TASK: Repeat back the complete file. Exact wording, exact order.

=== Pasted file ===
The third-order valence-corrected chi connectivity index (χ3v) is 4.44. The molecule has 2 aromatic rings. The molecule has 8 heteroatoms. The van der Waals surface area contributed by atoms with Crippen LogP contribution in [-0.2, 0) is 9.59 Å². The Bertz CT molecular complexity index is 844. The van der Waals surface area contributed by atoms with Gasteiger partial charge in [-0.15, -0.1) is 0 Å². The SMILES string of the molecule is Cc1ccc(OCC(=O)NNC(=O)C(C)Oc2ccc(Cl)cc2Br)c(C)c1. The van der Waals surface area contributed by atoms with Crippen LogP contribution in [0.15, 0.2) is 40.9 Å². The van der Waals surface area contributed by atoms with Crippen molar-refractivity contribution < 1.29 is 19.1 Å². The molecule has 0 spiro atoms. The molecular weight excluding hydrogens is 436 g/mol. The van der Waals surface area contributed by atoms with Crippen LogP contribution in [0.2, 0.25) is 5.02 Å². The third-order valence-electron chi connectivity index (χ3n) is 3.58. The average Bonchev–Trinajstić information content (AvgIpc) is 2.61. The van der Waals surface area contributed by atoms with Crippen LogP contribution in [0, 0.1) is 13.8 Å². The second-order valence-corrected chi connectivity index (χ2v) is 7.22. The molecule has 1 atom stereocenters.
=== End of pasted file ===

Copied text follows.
The third-order valence-corrected chi connectivity index (χ3v) is 4.44. The molecule has 2 aromatic rings. The molecule has 8 heteroatoms. The van der Waals surface area contributed by atoms with Crippen LogP contribution in [-0.2, 0) is 9.59 Å². The Bertz CT molecular complexity index is 844. The van der Waals surface area contributed by atoms with Gasteiger partial charge in [-0.15, -0.1) is 0 Å². The SMILES string of the molecule is Cc1ccc(OCC(=O)NNC(=O)C(C)Oc2ccc(Cl)cc2Br)c(C)c1. The van der Waals surface area contributed by atoms with Crippen LogP contribution in [0.15, 0.2) is 40.9 Å². The van der Waals surface area contributed by atoms with Crippen molar-refractivity contribution < 1.29 is 19.1 Å². The molecule has 0 spiro atoms. The molecular weight excluding hydrogens is 436 g/mol. The van der Waals surface area contributed by atoms with Crippen LogP contribution in [0.2, 0.25) is 5.02 Å². The third-order valence-electron chi connectivity index (χ3n) is 3.58. The average Bonchev–Trinajstić information content (AvgIpc) is 2.61. The van der Waals surface area contributed by atoms with Crippen LogP contribution in [0, 0.1) is 13.8 Å². The second-order valence-corrected chi connectivity index (χ2v) is 7.22. The molecule has 1 atom stereocenters.